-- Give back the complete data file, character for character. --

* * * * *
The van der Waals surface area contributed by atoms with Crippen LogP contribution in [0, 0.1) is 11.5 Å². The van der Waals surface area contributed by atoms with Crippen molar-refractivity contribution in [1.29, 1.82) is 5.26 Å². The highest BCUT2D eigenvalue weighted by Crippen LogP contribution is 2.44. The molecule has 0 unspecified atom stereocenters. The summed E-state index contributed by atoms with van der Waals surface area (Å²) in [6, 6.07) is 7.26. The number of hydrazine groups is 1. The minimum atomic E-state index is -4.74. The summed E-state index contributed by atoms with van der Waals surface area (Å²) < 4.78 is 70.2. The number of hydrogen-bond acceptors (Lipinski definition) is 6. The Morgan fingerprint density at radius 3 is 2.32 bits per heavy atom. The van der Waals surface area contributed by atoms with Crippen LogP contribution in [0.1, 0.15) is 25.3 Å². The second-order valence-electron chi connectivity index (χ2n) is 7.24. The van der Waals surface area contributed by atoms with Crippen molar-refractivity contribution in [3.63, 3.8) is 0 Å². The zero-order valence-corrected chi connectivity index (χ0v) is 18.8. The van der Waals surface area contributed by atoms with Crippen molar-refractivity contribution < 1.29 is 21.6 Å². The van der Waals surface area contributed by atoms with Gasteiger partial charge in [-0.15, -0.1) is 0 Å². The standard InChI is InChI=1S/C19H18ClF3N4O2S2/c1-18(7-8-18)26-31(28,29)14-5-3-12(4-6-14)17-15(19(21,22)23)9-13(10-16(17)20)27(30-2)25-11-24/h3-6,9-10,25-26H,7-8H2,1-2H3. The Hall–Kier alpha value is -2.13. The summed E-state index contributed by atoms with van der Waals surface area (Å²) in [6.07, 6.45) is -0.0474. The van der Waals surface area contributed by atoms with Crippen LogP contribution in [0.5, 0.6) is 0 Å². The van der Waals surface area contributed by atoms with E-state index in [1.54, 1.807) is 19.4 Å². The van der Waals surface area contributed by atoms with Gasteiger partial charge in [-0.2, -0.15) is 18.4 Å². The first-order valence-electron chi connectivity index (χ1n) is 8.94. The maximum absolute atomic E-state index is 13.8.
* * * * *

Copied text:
The van der Waals surface area contributed by atoms with Crippen LogP contribution in [0, 0.1) is 11.5 Å². The van der Waals surface area contributed by atoms with Crippen molar-refractivity contribution in [1.29, 1.82) is 5.26 Å². The highest BCUT2D eigenvalue weighted by Crippen LogP contribution is 2.44. The molecule has 0 unspecified atom stereocenters. The summed E-state index contributed by atoms with van der Waals surface area (Å²) in [6, 6.07) is 7.26. The number of hydrazine groups is 1. The minimum atomic E-state index is -4.74. The summed E-state index contributed by atoms with van der Waals surface area (Å²) < 4.78 is 70.2. The number of hydrogen-bond acceptors (Lipinski definition) is 6. The Morgan fingerprint density at radius 3 is 2.32 bits per heavy atom. The van der Waals surface area contributed by atoms with Crippen LogP contribution in [0.1, 0.15) is 25.3 Å². The second-order valence-electron chi connectivity index (χ2n) is 7.24. The van der Waals surface area contributed by atoms with Crippen molar-refractivity contribution in [3.63, 3.8) is 0 Å². The zero-order valence-corrected chi connectivity index (χ0v) is 18.8. The van der Waals surface area contributed by atoms with Crippen molar-refractivity contribution < 1.29 is 21.6 Å². The van der Waals surface area contributed by atoms with Gasteiger partial charge in [-0.15, -0.1) is 0 Å². The standard InChI is InChI=1S/C19H18ClF3N4O2S2/c1-18(7-8-18)26-31(28,29)14-5-3-12(4-6-14)17-15(19(21,22)23)9-13(10-16(17)20)27(30-2)25-11-24/h3-6,9-10,25-26H,7-8H2,1-2H3. The Hall–Kier alpha value is -2.13. The summed E-state index contributed by atoms with van der Waals surface area (Å²) in [6.07, 6.45) is -0.0474. The van der Waals surface area contributed by atoms with Crippen LogP contribution in [0.5, 0.6) is 0 Å². The van der Waals surface area contributed by atoms with E-state index in [1.54, 1.807) is 19.4 Å². The van der Waals surface area contributed by atoms with Gasteiger partial charge in [-0.2, -0.15) is 18.4 Å². The first-order valence-electron chi connectivity index (χ1n) is 8.94. The maximum absolute atomic E-state index is 13.8.